Corruption has dogged Turkish politics for decades
Turkey is indeed a very rich country. The Turkish state is also rich. The country is still standing on its two feet despite the many corruption cases, irregularities, profiteering from tenders, and pilfering from banks that I have witnesses since the start of may career as a journalist in 1976.
We have almost reached a stage where we are immune to corruption. Society approves, saying “they steal, but they are hard-working”, so the chances of an end to corruption in the short or medium term are slim.
For youngsters, who opened their eyes to the world under President Recep Tayyip Erdoğan’s rule, it is hard to remember the past so it might be useful to look at some of corruption milestones of the last 30 years to make sense of what is happening today.
In the 1980s, when Turgut Özal’s Motherland Party (ANAP) dominated government, extra-budgetary funds were created and turned into tools for profiteering. The largest fund was that for the Mass Housing and Public Participation Administration.
Established to provide people cheap and good quality housing, the fund transferred resources and loans to housing cooperatives. But it was soon understood that thousands of dead people were made members of the cooperatives and huge amounts were diverted through the state owned Emlakbank, which provided the loans. Emlakbank went bankrupt and was shut down.
After the corruption scandals broke, Süleyman Demirel, the leader of the rival True Path Party (DYP), became prime minister in 1991 promising he would make those responsible pay. For the first time in Turkey a government established a ministry responsible for investigating corruption cases, but no cases were exposed and no politician was ever charged.
When Özal died suddenly in 1993, Demirel replaced him as president and the prime ministry and leadership of the DYP passed to Tansu Çiller, a professor of economics and Turkey’s first female prime minister, who was called by the Hürriyet newspaper “the blonde, beautiful woman”.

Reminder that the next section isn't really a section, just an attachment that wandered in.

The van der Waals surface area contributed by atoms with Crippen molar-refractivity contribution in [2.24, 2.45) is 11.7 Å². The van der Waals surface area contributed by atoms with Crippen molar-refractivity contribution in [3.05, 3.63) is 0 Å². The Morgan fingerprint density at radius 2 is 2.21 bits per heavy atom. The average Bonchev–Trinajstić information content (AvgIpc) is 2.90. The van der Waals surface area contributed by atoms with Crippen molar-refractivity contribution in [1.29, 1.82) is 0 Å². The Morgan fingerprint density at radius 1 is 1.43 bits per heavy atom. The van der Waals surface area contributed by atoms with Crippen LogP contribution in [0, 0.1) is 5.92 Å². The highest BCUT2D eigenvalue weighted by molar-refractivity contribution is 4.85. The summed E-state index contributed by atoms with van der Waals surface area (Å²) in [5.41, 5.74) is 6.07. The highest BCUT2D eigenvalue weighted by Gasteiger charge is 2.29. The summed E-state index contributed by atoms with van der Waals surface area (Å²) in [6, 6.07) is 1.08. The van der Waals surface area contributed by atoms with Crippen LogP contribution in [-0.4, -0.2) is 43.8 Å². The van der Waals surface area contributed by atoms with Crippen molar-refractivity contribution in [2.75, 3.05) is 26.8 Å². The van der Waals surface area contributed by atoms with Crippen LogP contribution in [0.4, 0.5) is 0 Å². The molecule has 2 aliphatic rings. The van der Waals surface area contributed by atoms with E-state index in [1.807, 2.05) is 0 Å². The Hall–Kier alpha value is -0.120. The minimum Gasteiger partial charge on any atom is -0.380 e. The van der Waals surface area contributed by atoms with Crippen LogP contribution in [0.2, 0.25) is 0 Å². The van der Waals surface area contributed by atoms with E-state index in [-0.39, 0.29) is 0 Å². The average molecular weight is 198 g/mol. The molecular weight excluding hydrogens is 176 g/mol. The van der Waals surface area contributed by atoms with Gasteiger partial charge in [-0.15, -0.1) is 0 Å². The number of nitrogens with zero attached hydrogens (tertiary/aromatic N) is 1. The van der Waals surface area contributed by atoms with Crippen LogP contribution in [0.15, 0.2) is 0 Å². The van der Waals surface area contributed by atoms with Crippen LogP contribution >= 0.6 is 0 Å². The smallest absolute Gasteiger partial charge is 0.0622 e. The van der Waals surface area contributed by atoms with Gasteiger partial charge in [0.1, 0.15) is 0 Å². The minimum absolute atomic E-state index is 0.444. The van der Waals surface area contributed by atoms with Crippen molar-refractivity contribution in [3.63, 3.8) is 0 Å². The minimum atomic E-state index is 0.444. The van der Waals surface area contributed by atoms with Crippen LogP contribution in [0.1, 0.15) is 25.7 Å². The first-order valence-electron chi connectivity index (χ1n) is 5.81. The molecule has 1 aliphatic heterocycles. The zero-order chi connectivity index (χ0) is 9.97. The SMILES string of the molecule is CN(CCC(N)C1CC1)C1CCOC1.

Çiller is now seen as an economics professor who managed to bring the country to economic ruin. During her term, her husband Özer Çiller directed state transactions and tenders behind the scenes.
It was impossible to get a major loan from a state owned bank or win a public tender without the approval of Özer Çiller, who was previously general manager of İstanbul Bank when it ran out of funds in 1983. Tansu Çiller lost the next elections in 1996 after news emerged that she and her husband had used money made in government in Turkey to invest in U.S. real estate.
Next in power was new ANAP leader Mesut Yılmaz. He was brought down by scandals related to the privatisation of Türkbank, a deal linked to a shady construction boss with links to the Turkish mafia.
Though he did not have any children of his own, Demirel’s nieces and nephews were caught up in a series of corruption scandals. Özal’s sons became rich at a young age while their father was in office, as did the Çillers’ son. But none of them managed to protect their wealth, after their protectors lost power.
When Erdoğan’s Justice and Development Party (AKP) came to power in 2002, it pledged to end the corruption scandals that had dogged those in power in previous decades with a new brand of pious politics founded on the values of Islam.
Erdoğan, who grew up in the poor Istanbul neighbourhood of Kasımpaşa, in a recent obligatory declaration of his wealth said he had $1.2 million in deposits, a villa worth $820,000 in Istanbul and a debt of $410,000 to a businessman friend.
Erdoğan’s sons, sons-in-law, and brothers-in-law are now among the wealthiest people in Turkey.
Erdoğan’s new cabinet is now made up of businessmen, bureaucrats and close friends of his sons and daughters. How can these ministers, who own companies are involved in tourism, health, trade, and other sectors, be impartial against their competitors and not seek to eliminate those competitors using their new powers?
Most importantly, the state’s public finance, the Treasury, and millions in state-owned banks have been entrusted to Erdoğan’s son-in-law Berat Albayrak. The new executive presidency model does not allow the Court of Accounts to inspect the president and his cabinet’s financial, administrative, and legal practices. When it comes to the remaining tools of oversight, a strong majority needs to be amassed in parliament, and is therefore unlikely.
The president’s chief economic adviser is also in charge of Turkey’s sovereign wealth fund, which controls a portfolio of millions of dollar raised by transferring to it public assets and the state’s shares in banks, airlines, telecommunications and energy companies.
Little has changed since the AKP came to power, only those in power have managed to remain in power for 16 years and therefore protect their wealth.